Long Run Investment: Opportunities and Frictions Paolo Guasoni Boston University and Dublin City University July 2-6, 2012 CoLab Mathematics Summer School
Outline• Long Run and Stochastic Investment Opportunities• High-water Marks and Hedge Fund Fees• Transaction Costs• Price Impact• Open Problems
Long Run and Stochastic Investment Opportunities One Long Run and Stochastic Investment Opportunities Based on Portfolios and Risk Premia for the Long Run with Scott Robertson
Long Run and Stochastic Investment Opportunities Independent Returns? • Higher yields tend to be followed by higher long-term returns. • Should not happen if returns independent!
Long Run and Stochastic Investment Opportunities Utility Maximization • Basic portfolio choice problem: maximize utility from terminal wealth: π max E[U(XT )] π • Easy for logarithmic utility U(x) = log x. Myopic portfolio π = Σ−1 µ optimal. Numeraire argument. • Portfolio does not depend on horizon (even random!), and on the dynamics of the the state variable, but only its current value. • But logarithmic utility leads to counterfactual predictions. And implies that unhedgeable risk premia η are all zero. • Power utility U(x) = x 1−γ /(1 − γ) is more ﬂexible. Portfolio no longer myopic. Risk premia η nonzero, and depend on γ. • Power utility far less tractable. Joint dependence on horizon and state variable dynamics. • Explicit solutions few and cumbersome. • Goal: keep dependence from state variable dynamics, lose from horizon. • Tool: assume long horizon.
Long Run and Stochastic Investment Opportunities Asset Prices and State Variables t • Safe asset St0 = exp 0 r (Ys )ds , d risky assets, k state variables. dSti =r (Yt )dt + dRti 1≤i ≤d Sti n dRti =µi (Yt )dt + σij (Yt )dZtj 1≤i ≤d j=1 k dYti =bi (Yt )dt + aij (Yt )dWtj 1≤i ≤k j=1 d Zi, Wj t =ρij (Yt )dt 1 ≤ i ≤ d, 1 ≤ j ≤ k • Z , W Brownian Motions. • Σ(y ) = (σσ )(y ), Υ(y ) = (σρa )(y ), A(y ) = (aa )(y ).Assumptionr ∈ C γ (E, R), b ∈ C 1,γ (E, Rk ), µ ∈ C 1,γ (E, Rn ), A ∈ C 2,γ (E, Rk ×k ),Σ ∈ C 2,γ (E, Rn×n ) and Υ ∈ C 2,γ (E, Rn×k ). The symmetric matrices A and Σ ¯are strictly positive deﬁnite for all y ∈ E. Set Σ = Σ−1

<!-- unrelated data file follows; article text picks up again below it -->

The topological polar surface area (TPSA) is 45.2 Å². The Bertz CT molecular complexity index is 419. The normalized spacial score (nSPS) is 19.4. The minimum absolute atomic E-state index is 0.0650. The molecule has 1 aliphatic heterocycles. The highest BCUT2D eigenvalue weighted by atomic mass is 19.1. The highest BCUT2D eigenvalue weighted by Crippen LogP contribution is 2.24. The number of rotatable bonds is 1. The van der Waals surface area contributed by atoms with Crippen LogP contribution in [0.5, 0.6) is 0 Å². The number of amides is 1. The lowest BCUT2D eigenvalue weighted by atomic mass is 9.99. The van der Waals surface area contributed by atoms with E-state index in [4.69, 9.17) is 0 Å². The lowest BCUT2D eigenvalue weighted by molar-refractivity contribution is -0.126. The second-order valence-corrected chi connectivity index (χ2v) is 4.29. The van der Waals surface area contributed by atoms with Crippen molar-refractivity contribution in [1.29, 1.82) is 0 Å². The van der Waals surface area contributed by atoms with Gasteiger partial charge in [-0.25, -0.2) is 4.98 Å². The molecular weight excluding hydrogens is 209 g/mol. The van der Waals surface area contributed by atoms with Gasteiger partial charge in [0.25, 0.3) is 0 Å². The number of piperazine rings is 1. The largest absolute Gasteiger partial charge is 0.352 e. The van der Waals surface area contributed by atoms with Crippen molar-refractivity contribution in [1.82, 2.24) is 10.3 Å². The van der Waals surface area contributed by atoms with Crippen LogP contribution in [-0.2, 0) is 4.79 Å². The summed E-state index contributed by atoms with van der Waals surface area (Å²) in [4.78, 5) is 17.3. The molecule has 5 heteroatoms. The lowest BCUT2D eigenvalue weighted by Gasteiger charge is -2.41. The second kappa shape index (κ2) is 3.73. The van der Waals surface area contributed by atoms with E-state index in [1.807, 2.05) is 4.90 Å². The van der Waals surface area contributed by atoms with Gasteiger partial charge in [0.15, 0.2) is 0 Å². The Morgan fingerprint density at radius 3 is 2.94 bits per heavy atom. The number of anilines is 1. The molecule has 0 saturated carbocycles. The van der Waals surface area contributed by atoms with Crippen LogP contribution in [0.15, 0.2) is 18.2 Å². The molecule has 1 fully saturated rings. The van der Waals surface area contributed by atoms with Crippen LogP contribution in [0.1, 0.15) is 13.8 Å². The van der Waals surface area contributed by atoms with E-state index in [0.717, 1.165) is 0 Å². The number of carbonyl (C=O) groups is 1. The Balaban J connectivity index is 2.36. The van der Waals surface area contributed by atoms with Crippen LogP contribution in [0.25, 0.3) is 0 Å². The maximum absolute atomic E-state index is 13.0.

Long Run and Stochastic Investment Opportunities State Variables • Investment opportunities: safe rate r , excess returns µ, volatilities σ, and correlations ρ. • State variables: anything on which investment opportunities depend. • Example with predictable returns: dRt =Yt dt + σdZt dYt = − λYt dt + dWt • State variable is expected return. Oscillates around zero. • Example with stochastic volatility: dRt =νYt dt + Yt dZt dYt =κ(θ − Yt )dt + a Yt dWt • State variable is squared volatility. Oscillates around positive value. • State variables are generally stationary processes.
Long Run and Stochastic Investment Opportunities (In)Completeness • Υ Σ−1 Υ: covariance of hedgeable state shocks: Measures degree of market completeness. • A = Υ Σ−1 Υ: complete market. State variables perfectly hedgeable, hence replicable. • Υ = 0: fully incomplete market. State shocks orthogonal to returns. • Otherwise state variable partially hedgeable. • One state: Υ Σ−1 Υ/a2 = ρ ρ. Equivalent to R 2 of regression of state shocks on returns.
Long Run and Stochastic Investment Opportunities Well PosednessAssumptionThere exists unique solution P (r ,y ) ) r ∈Rn ,y ∈E to martingale problem: n+k n+k 1 ˜ ∂2 ˜ ∂ ˜ Σ Υ ˜ µ L= Ai,j (x) + bi (x) A= b= 2 ∂xi ∂xj ∂xi Υ A b i,j=1 i=1 • Ω = C([0, ∞), Rn+k ) with uniform convergence on compacts. • B Borel σ-algebra, (Bt )t≥0 natural ﬁltration.Deﬁnition(P x )x∈Rn ×E on (Ω, B) solves martingale problem if, for all x ∈ Rn × E: • P x (X0 = x) = 1 • P x (Xt ∈ Rn × E, ∀t ≥ 0) = 1 t • f (Xt ) − f (X0 ) − 0 (Lf )(Xu )du is P x -martingale for all f ∈ C0 (Rn × E) 2
Long Run and Stochastic Investment Opportunities Trading and PayoffsDeﬁnitionTrading strategy: process (πti )1≤i≤d , adapted to Ft = Bt+ , the right-continuous t≥0envelope of the ﬁltration generated by (R, Y ), and R-integrable. • Investor trades without frictions. Wealth dynamics: dXtπ = r (Yt )dt + πt dRt Xtπ • In particular, Xtπ ≥ 0 a.s. for all t. Admissibility implied by R-integrability.